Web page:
We have practiced, so far, vocabulary and grammar related to shopping, visiting restaurants and making hotel reservations.  For me, this is all practical and useful, but for many of my classmates, who rarely travel or go out, I’m not so sure!  I do very well with reading and understanding what is written but my grammar stinks and also my conjugation skills.  It is fun to work with others and, although I don’t know if I am retaining anything yet – it can’t hurt to be speaking all French for 6 hours a week!  I think that part of my trouble, is that I don’t like French.  I mean, André waxes on and on about how it is such a beautiful language – so expressive, so wonderful etc…. but I’m just always wishing the Tower of Babel had never fallen and we could all go back to speaking one language (which would be English, of course!)  I mean, today we were working on the computer on getting the adjectives to agree with the nouns.   In French, every noun is either masculine or feminine, and the adjectives have to be as well.  The adjective was new.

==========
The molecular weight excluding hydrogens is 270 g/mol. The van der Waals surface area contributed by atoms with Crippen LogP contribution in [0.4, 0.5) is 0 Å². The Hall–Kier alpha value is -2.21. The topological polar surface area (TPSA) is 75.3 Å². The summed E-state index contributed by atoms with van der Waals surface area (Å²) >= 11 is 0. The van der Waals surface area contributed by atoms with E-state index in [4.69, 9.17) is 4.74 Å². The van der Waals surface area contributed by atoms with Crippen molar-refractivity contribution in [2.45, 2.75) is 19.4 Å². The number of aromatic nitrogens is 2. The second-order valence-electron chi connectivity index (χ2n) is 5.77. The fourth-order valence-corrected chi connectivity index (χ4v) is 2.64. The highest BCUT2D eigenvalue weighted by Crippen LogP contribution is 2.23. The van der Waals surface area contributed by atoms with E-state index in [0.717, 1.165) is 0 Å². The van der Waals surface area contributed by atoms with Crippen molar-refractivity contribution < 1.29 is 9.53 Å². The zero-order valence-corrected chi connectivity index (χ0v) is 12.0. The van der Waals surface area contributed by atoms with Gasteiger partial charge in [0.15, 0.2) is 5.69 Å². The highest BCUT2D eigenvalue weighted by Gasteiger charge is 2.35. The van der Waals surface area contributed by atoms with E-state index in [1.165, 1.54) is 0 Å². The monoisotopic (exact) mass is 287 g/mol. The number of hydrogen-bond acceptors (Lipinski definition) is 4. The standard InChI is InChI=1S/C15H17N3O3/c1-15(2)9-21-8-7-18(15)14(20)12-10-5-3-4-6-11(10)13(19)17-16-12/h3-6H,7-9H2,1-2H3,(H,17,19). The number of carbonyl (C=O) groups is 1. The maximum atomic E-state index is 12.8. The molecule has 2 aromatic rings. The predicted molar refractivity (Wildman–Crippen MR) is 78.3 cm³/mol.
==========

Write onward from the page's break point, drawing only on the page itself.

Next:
In English In French
I have a new car J’ai une nouvelle voiture

I have a new computer

J’ai un nouvel ordinateur
I have 2 new computers J’ai 2 nouvels ordinateurs

I have 23 new pens

J’ai 23 nouvelles stylos
I have 4 new boys in gymnastics J’ai 4 nouveaux garcons dans gymnastiques
I have a new restaurant J’au un neuveau restaurant
Notice how the word “new” never changes in English.

Now, notice there are 5 different ways new is spelled in French – feminine singular and plural, masculine singular and plural and the crazy masculine singular and plural only to be used when the word new is followed by a noun that starts with a vowel – got it?

OK – like, that is just crazy – I mean, who cares??? It is frustrating though, because if you say nouvelle instead of nouveaux – French people don’t know what you are talking about. And it isn’t just adjectives that have to agree and reflect singular or plural it is also articles and probably lots of other stuff too.  I have tried to memorize some grammar rules, but they seem to fall out of my head.  Maybe it’s because, the whole time, I am feeling annoyed that these rules exist.  Perhaps, as I grow more as a person and embrace my new tongue, this will pass.

And then there are the words that sound the same – like ‘paté’ ‘patte’ and ‘pates’  These all sound very similar but mean liver spread, animal feet and pasta, respectively.  I almost got laughed out of the room when I told people I though it was funny that convertibles here are called decapitable (or beheaded, right? I mean, that is what happens when those things get in accidents, I figured it made sense)  Oh no!  Not decapitable, decapeautable (meaning taking off the cap)….. Hilarity ensues… but really, who can blame me?